Thoughts on construction law from Christopher G. Hill, Virginia construction lawyer, LEED AP, mediator, and member of the Virginia Legal Elite in Construction Law

LEEDigation: A Different Take

Sara Sweeney, Ecovision, LLCThis weeks Guest Post Friday at Musings is a real treat. Sara Sweeney is a registered architect, LEED AP and GreenFaith Fellow in religious environmental leadership. Her 18-year architectural career reflects her passion and commitment to sustainable building design and stewardship of our natural environment. She is the founder of EcoVision LLC, a solutions-based research and consulting firm, grounded in sustainable design practices, environmental stewardship, and building science.


Every so often I come across a word that drives me nuts. A few years ago it was ‘Dude.’ Lately, it is ‘LEEDigation.’ It’s a new term to “describe green building litigation” coined by Chris Cheatham, a fine person and very knowledgeable attorney in construction law and a LEED AP as well. Per his definition, LEEDigation “could involve disputes arising from green building certification, could arise if a project fails to obtain government incentives or satisfy mandates for green building construction, or could simply result from improperly designed or constructed green building strategies. It all makes sense. So why does it drive me nuts?

Round Peg. Square Hole.

Although I fully understand why the term was coined, such a term keeps us in flat world, that is, the world of conventional design and construction. Designing and building to LEED standards, or rather, just designing and building sustainably in general, whether to meet a third party standard or not, is a different way than what we have been used to. Period. Whereas our conventional way is focused on first costs, and sees the building more as a commodity than the human imprint and legacy on Earth, sustainable design and building is a process which, at its best, considers the economic impacts of NOT building responsibly. It is a more holistic way of building and balances long-term costs and implications with short term costs.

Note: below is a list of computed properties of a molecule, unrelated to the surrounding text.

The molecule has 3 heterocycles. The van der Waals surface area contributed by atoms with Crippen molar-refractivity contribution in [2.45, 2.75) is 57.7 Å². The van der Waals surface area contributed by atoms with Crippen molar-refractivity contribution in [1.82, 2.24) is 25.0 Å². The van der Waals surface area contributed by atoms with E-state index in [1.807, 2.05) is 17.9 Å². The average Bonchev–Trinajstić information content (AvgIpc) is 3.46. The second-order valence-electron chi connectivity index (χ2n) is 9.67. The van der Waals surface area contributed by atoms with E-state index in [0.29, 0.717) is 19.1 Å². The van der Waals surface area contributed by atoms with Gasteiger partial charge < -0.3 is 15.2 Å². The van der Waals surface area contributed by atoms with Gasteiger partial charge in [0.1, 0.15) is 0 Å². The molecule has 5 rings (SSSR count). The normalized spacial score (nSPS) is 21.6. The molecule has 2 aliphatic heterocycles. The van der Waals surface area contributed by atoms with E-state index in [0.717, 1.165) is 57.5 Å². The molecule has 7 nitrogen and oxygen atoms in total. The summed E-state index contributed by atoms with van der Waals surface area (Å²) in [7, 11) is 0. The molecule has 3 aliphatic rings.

Yet in many ways we as a building industry are trying to fit sustainable building -a round peg, into our current square hole conventional way. It what we’re used to, and generally, we don’t like change. So somehow, if we push hard enough, we’ll make it fit. And USGBC – with all due respect, quite frankly doesn’t help with their consistent messaging that “it doesn’t cost more to build green.” Unless the design team engages in a more integrated design process early on and sets environmental benchmarks early on however, it does.

Fasten you seatbelts, it’s going to be a bumpy ride.

Earth is in crises. Really, we are in crises because in reality, Earth will survive without us just fine. Buildings require huge amounts of resources to be built and operated. They are the single biggest source of CO2 emissions into our atmosphere. Focusing on LEEDigation keeps us away from seeing the bigger picture of this crisis, as well as what sustainable building and third-party certification systems, like LEED and Green Globes, can accomplish towards reducing those emissions, and educating us at a holistic level about environmental stewardship. It also has the capacity to steer those who might otherwise build sustainably away from doing so, for fear of LEEDigation. No one said building sustainably was easy.

If LEEDigation does continue to grow however, I predict that 25 years from now, it won’t mean a darn thing. In fact, many of us will look back in hindsight at our collective lack of forethought and wish we had taken the risk into the somewhat greater unknown of building sustainably. We’ll feel we wasted a lot of time in LEEDigation for naught.